the admissibility of the petition based upon the exhaustion of domestic remedies
rule. Consequently, the Commission finds that the petition is admissible under
Article 37(1) of the Commission's Regulations.
Timeliness of petition
The petitioners argue that the petition has been timely filed in accordance
with Article 38 of the Commission's Regulations.
The State has not contested the admissibility of the petition on the ground
of timeliness or otherwise demonstrate that the petition was not timely filed.
Therefore, the Commission finds that the petition is not inadmissible under
Article 38 of the Commission's Regulations.
The record before the Commission does not indicate that the subject
of the petitioners' claims is pending in another international procedure,
or duplicates a petition pending or already examined by the Commission or
another international organization. The State has not provided any observations
on the issue of duplication of procedures. The Commission therefore finds
that the petition is not inadmissible under Article 39(1) of its Regulations.
The petitioners have alleged that the State has violated the victims'
rights under Articles I, II, XVIII, XI, XXV and XXVI of the Declaration. In
addition, the petitioners have provided factual allegations that tend to establish
that the alleged violations may be well-founded. The Commission therefore
concludes, without prejudging the merits of the case, that the petitioners'
petition is not barred from consideration under Article 41(c) of the Commission's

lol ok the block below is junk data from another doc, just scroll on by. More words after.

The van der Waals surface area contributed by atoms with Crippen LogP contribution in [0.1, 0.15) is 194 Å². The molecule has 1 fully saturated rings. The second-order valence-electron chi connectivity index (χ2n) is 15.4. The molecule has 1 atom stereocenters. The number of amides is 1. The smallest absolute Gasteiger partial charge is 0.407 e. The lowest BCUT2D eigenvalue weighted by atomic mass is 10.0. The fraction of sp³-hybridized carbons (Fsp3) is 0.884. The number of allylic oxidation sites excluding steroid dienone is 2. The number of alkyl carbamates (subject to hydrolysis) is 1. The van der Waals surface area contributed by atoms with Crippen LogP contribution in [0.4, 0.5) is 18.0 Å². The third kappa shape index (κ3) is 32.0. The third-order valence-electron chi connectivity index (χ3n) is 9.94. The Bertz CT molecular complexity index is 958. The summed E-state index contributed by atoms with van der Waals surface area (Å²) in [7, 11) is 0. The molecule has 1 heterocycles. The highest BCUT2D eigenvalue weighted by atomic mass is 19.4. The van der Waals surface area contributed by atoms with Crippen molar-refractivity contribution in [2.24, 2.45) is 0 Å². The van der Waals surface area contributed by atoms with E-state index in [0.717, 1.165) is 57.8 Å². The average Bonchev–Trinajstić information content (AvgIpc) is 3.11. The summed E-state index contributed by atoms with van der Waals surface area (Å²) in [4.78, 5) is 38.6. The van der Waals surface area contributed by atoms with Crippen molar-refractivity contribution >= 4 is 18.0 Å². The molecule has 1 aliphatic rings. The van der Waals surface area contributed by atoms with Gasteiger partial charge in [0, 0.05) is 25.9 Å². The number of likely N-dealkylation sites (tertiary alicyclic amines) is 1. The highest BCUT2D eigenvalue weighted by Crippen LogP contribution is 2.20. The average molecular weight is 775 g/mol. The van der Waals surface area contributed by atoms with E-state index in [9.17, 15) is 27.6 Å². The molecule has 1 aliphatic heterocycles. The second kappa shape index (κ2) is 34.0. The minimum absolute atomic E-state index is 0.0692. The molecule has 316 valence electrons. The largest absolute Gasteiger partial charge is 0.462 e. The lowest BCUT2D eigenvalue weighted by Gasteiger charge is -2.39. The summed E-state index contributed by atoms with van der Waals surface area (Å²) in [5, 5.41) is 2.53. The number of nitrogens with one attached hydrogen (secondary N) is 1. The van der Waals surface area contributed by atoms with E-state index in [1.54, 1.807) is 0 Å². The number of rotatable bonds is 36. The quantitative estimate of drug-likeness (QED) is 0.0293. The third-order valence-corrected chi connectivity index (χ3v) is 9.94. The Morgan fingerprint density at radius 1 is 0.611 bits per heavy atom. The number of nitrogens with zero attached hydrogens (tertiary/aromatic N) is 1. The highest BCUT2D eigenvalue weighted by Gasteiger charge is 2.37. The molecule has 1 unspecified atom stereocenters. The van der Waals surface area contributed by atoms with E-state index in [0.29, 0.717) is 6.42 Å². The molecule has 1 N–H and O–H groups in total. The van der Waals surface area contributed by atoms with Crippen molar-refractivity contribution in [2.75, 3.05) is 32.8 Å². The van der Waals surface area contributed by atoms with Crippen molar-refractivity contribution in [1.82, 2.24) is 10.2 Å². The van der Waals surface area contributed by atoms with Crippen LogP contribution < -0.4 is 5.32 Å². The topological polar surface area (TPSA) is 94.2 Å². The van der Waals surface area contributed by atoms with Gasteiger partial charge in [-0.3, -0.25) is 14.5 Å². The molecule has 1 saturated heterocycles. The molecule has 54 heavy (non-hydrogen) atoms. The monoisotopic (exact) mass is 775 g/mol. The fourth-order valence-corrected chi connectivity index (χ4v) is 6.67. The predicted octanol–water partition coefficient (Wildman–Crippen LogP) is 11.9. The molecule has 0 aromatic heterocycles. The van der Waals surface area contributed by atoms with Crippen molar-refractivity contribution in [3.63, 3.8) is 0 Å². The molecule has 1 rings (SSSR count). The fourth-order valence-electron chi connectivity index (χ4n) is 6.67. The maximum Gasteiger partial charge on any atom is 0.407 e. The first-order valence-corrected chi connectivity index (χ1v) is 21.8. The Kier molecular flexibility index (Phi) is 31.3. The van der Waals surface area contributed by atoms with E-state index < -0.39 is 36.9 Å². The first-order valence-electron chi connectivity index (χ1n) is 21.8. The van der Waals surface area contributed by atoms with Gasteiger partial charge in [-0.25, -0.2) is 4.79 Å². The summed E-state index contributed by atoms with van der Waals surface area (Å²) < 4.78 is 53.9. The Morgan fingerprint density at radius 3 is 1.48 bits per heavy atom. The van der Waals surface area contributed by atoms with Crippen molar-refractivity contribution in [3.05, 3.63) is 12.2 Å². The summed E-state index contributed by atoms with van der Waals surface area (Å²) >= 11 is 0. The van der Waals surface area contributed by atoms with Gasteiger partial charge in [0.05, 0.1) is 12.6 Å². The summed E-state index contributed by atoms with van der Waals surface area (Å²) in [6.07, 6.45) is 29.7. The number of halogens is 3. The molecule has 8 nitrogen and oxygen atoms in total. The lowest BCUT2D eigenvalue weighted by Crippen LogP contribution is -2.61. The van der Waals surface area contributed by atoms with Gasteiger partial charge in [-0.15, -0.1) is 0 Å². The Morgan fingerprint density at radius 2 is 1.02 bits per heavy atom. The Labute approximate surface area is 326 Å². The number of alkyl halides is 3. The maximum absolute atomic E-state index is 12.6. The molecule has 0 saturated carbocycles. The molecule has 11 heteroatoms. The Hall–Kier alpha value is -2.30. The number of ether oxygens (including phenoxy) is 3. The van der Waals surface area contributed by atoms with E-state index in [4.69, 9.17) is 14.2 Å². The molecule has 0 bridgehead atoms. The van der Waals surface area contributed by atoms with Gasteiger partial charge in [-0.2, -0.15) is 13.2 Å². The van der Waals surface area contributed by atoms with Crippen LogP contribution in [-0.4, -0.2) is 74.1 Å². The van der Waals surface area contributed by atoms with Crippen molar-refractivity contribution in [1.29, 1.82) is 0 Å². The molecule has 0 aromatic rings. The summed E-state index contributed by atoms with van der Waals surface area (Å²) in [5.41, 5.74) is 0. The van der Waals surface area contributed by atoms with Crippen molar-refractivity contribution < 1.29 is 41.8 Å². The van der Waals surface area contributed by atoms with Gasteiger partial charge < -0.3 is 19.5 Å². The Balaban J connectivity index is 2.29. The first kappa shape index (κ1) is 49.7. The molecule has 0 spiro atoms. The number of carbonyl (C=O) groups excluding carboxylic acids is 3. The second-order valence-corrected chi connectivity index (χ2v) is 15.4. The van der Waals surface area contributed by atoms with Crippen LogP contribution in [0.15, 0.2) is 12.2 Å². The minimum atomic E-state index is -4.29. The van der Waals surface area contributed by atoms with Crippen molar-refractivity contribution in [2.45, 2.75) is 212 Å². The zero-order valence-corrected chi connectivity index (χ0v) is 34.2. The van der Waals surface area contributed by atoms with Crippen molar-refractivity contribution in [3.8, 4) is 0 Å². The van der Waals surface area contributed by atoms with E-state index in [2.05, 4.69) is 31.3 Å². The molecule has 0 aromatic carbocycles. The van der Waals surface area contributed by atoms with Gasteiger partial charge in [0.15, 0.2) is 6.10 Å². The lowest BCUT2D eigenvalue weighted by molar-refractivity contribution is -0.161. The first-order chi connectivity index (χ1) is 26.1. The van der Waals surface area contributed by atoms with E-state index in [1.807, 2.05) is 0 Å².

Conclusion on admissibility
As noted previously, the State has not replied to the Commission’s
communications to it of January 19 and 25, 1999, to provide the Commission
with information that the State deemed relevant pertaining to the exhaustion
of domestic remedies and the claims raised in the petition. As a consequence,
in determining the admissibility of this case, the Commission has presumed
the facts as reported in the petition to be true, provided that the evidence
does not lead to a different conclusion, in accordance with Article 42 of
the Commission's Regulations.
In accordance with the foregoing analysis, and without prejudging the
merits of this petition, the Commission decides to declare admissible the
alleged violations of the Declaration presented on behalf of the victims,
and to declare inadmissible the alleged violations of the Convention presented
on behalf of the victims.
INTER-AMERICAN COMMISSION ON HUMAN RIGHTS,
Declare the violations of the Declaration alleged in the petition admissible.
Declare the violations of the Convention alleged in the petition inadmissible.
Transmit this report to the State of The Bahamas and to the petitioners.
Place itself at the disposal of the parties concerned with a view to
reaching a friendly settlement of the matter.
Maintain in effect the precautionary measures issued on January 19,
To make public this report and to publish it in its Annual Report to
the OAS General Assembly.
Done and signed in the city of Washington, D.C., on the 27th day of the month of September, 1999. (Signed): Robert K. Goldman, Chairman; Hélio Bicudo, First Vice Chairman; Claudio Grossman, Second Vice Chairman; Commissioners: Alvaro Tirado Mejía, Carlos Ayala Corao and Jean Joseph Exumé.
 U.N.H.R.C., Champagnie, Palmer & Chisolm v. Jamaica, Communication Nº 445/1991.
Article 5(2) of the United Nations Optional Protocol provides: “The Committee
shall not consider any communication from an individual unless it has
ascertained that: (b) The individual has exhausted all available domestic
remedies. This shall not
be the rule where the application of the remedies is unreasonably prolonged."
I/A Court H.R., Advisory Opinion